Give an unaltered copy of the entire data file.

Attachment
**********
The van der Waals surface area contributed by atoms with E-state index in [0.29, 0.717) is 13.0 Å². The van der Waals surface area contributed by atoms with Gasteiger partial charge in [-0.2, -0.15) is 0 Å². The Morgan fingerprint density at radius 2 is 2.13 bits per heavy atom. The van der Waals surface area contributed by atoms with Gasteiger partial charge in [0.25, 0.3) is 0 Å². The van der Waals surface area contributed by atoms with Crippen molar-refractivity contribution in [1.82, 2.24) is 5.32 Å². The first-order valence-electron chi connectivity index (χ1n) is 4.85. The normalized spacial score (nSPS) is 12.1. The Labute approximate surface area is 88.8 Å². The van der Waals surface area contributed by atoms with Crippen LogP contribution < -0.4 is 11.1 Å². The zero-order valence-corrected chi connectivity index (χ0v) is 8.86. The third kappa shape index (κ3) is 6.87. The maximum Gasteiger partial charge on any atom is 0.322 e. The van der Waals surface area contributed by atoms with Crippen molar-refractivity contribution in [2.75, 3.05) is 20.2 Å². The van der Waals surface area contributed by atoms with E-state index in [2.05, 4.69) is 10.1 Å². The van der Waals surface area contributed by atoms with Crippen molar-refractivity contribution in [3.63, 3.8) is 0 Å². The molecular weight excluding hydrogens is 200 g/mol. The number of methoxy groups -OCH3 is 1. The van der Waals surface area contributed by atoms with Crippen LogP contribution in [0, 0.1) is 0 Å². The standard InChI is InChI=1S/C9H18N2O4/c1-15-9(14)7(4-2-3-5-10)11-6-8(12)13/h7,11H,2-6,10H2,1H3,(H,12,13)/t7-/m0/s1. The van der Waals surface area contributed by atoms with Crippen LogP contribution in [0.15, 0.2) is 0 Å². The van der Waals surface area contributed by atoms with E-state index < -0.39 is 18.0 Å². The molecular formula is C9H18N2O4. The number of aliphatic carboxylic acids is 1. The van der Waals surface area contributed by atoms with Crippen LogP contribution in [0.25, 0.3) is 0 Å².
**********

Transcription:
The van der Waals surface area contributed by atoms with E-state index in [0.29, 0.717) is 13.0 Å². The van der Waals surface area contributed by atoms with Gasteiger partial charge in [-0.2, -0.15) is 0 Å². The Morgan fingerprint density at radius 2 is 2.13 bits per heavy atom. The van der Waals surface area contributed by atoms with Gasteiger partial charge in [0.25, 0.3) is 0 Å². The van der Waals surface area contributed by atoms with Crippen molar-refractivity contribution in [1.82, 2.24) is 5.32 Å². The first-order valence-electron chi connectivity index (χ1n) is 4.85. The normalized spacial score (nSPS) is 12.1. The Labute approximate surface area is 88.8 Å². The van der Waals surface area contributed by atoms with Crippen LogP contribution < -0.4 is 11.1 Å². The zero-order valence-corrected chi connectivity index (χ0v) is 8.86. The third kappa shape index (κ3) is 6.87. The maximum Gasteiger partial charge on any atom is 0.322 e. The van der Waals surface area contributed by atoms with Crippen molar-refractivity contribution in [2.75, 3.05) is 20.2 Å². The van der Waals surface area contributed by atoms with E-state index in [2.05, 4.69) is 10.1 Å². The van der Waals surface area contributed by atoms with Crippen molar-refractivity contribution in [3.63, 3.8) is 0 Å². The molecular weight excluding hydrogens is 200 g/mol. The number of methoxy groups -OCH3 is 1. The van der Waals surface area contributed by atoms with Crippen LogP contribution in [0, 0.1) is 0 Å². The standard InChI is InChI=1S/C9H18N2O4/c1-15-9(14)7(4-2-3-5-10)11-6-8(12)13/h7,11H,2-6,10H2,1H3,(H,12,13)/t7-/m0/s1. The van der Waals surface area contributed by atoms with Crippen LogP contribution in [0.15, 0.2) is 0 Å². The van der Waals surface area contributed by atoms with E-state index < -0.39 is 18.0 Å². The molecular formula is C9H18N2O4. The number of aliphatic carboxylic acids is 1. The van der Waals surface area contributed by atoms with Crippen LogP contribution in [0.25, 0.3) is 0 Å².